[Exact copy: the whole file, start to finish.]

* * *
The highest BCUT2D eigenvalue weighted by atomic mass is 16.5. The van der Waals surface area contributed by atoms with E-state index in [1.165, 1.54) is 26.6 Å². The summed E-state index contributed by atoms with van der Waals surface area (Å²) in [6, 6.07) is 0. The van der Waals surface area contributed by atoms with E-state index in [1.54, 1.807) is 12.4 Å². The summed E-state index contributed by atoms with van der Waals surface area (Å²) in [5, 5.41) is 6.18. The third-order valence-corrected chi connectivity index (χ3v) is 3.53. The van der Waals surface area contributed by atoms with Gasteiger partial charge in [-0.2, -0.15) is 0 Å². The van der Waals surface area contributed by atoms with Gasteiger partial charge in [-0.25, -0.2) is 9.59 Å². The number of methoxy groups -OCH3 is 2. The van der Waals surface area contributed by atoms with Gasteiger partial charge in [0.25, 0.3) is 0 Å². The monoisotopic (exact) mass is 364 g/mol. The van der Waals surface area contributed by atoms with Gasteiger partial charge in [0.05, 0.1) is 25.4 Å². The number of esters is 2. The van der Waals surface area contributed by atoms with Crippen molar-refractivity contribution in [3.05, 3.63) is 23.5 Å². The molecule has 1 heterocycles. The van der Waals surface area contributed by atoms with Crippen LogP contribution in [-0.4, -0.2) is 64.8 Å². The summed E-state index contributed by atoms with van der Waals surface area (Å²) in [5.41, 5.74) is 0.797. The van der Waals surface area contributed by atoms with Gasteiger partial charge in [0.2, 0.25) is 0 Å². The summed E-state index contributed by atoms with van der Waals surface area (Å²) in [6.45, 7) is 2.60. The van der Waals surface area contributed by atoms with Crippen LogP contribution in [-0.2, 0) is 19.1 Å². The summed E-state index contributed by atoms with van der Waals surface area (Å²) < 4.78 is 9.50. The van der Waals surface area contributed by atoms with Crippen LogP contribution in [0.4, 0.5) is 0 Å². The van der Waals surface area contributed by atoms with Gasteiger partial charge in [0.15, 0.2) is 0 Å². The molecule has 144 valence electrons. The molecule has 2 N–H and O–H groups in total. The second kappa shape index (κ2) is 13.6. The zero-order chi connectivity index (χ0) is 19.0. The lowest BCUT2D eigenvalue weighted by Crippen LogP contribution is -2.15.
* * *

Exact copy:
The highest BCUT2D eigenvalue weighted by atomic mass is 16.5. The van der Waals surface area contributed by atoms with E-state index in [1.165, 1.54) is 26.6 Å². The summed E-state index contributed by atoms with van der Waals surface area (Å²) in [6, 6.07) is 0. The van der Waals surface area contributed by atoms with E-state index in [1.54, 1.807) is 12.4 Å². The summed E-state index contributed by atoms with van der Waals surface area (Å²) in [5, 5.41) is 6.18. The third-order valence-corrected chi connectivity index (χ3v) is 3.53. The van der Waals surface area contributed by atoms with Gasteiger partial charge in [-0.2, -0.15) is 0 Å². The van der Waals surface area contributed by atoms with Gasteiger partial charge in [-0.25, -0.2) is 9.59 Å². The number of methoxy groups -OCH3 is 2. The van der Waals surface area contributed by atoms with Gasteiger partial charge in [0.25, 0.3) is 0 Å². The monoisotopic (exact) mass is 364 g/mol. The van der Waals surface area contributed by atoms with Gasteiger partial charge in [0.05, 0.1) is 25.4 Å². The number of esters is 2. The van der Waals surface area contributed by atoms with Crippen molar-refractivity contribution in [3.05, 3.63) is 23.5 Å². The molecule has 1 heterocycles. The van der Waals surface area contributed by atoms with Crippen LogP contribution in [-0.4, -0.2) is 64.8 Å². The summed E-state index contributed by atoms with van der Waals surface area (Å²) in [5.41, 5.74) is 0.797. The van der Waals surface area contributed by atoms with Gasteiger partial charge in [0.2, 0.25) is 0 Å². The summed E-state index contributed by atoms with van der Waals surface area (Å²) in [6.45, 7) is 2.60. The van der Waals surface area contributed by atoms with Crippen LogP contribution in [-0.2, 0) is 19.1 Å². The summed E-state index contributed by atoms with van der Waals surface area (Å²) < 4.78 is 9.50. The van der Waals surface area contributed by atoms with Crippen LogP contribution in [0.4, 0.5) is 0 Å². The van der Waals surface area contributed by atoms with Gasteiger partial charge in [0.15, 0.2) is 0 Å². The molecule has 144 valence electrons. The molecule has 2 N–H and O–H groups in total. The second kappa shape index (κ2) is 13.6. The zero-order chi connectivity index (χ0) is 19.0. The lowest BCUT2D eigenvalue weighted by Crippen LogP contribution is -2.15.